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There is no substantial judicial review of ECB policy decisions.
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The AG has interesting things to say on market speculation. The GCC, largely relying on the expertise of the Bundesbank, pushed a market fundamentalist line on the matter: whatever risk spreads may be, they reflect nothing but market fundamentals. Hence, the central bank should not mess with them as that would undermine market discipline, distort prices, provoke moral hazard, etc. The AG takes a candidly different view, on numerous occasions referring to market speculation as undermining economies and preventing fundamentals from asserting themselves. In such instances the ECB is justified to step in and correct destabilizing excesses and price distortions. The AG dodges the issue of how to determine "correct" market prices. The ECB should simply use its discretion. The AG goes out of its way to defend the ECB's independence (i.e., unchecked discretion), suggesting that no court should challenge its expertise or question its intentions:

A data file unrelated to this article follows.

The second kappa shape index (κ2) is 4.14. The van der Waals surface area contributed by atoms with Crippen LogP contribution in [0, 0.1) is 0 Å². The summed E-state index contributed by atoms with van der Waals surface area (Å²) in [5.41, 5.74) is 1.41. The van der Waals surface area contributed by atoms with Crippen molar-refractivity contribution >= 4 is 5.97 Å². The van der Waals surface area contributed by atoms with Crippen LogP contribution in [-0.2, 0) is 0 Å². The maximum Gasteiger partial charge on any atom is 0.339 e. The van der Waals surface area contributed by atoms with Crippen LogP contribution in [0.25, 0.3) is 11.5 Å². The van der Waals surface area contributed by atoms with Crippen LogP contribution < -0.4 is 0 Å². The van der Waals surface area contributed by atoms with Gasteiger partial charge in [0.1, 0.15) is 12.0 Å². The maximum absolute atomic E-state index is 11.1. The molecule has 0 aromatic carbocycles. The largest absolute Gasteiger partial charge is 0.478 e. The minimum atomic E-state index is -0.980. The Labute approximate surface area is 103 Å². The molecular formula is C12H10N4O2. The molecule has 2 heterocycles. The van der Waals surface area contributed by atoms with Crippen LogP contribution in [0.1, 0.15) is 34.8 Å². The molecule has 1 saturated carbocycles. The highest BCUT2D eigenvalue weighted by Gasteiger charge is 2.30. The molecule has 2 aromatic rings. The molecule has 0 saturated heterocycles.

_The ECB must accordingly be afforded a broad discretion for the purpose of framing and implementing the Union's monetary policy. The Courts, when reviewing the ECB's activity, must therefore avoid the risk of supplanting the Bank, by venturing into a highly technical terrain in which it is necessary to have an expertise and experience which, according to the Treaties, devolves solely upon the ECB. Therefore, the intensity of judicial review of the ECB's activity, its mandatory nature aside, must be characterised by a considerable degree of caution (AG 2015, No. 111).
It was of course always something of a curiosity that Germany, the world champion of central bank independence, should see its constitutional court challenge the ECB's independent judgment, and with the Bundesbank, the ECB's blueprint, as its "chief advisor" by its side. So much for the realities of today's intra-European power politics.
(Jörg Bibow, January 14, 2015)

A society committed to the notion that government is always bad will have bad government. And it doesn't have to be that way. — Paul Krugman
by Migeru (migeru at eurotrib dot com) on Mon Mar 16th, 2015 at 01:24:07 PM EST
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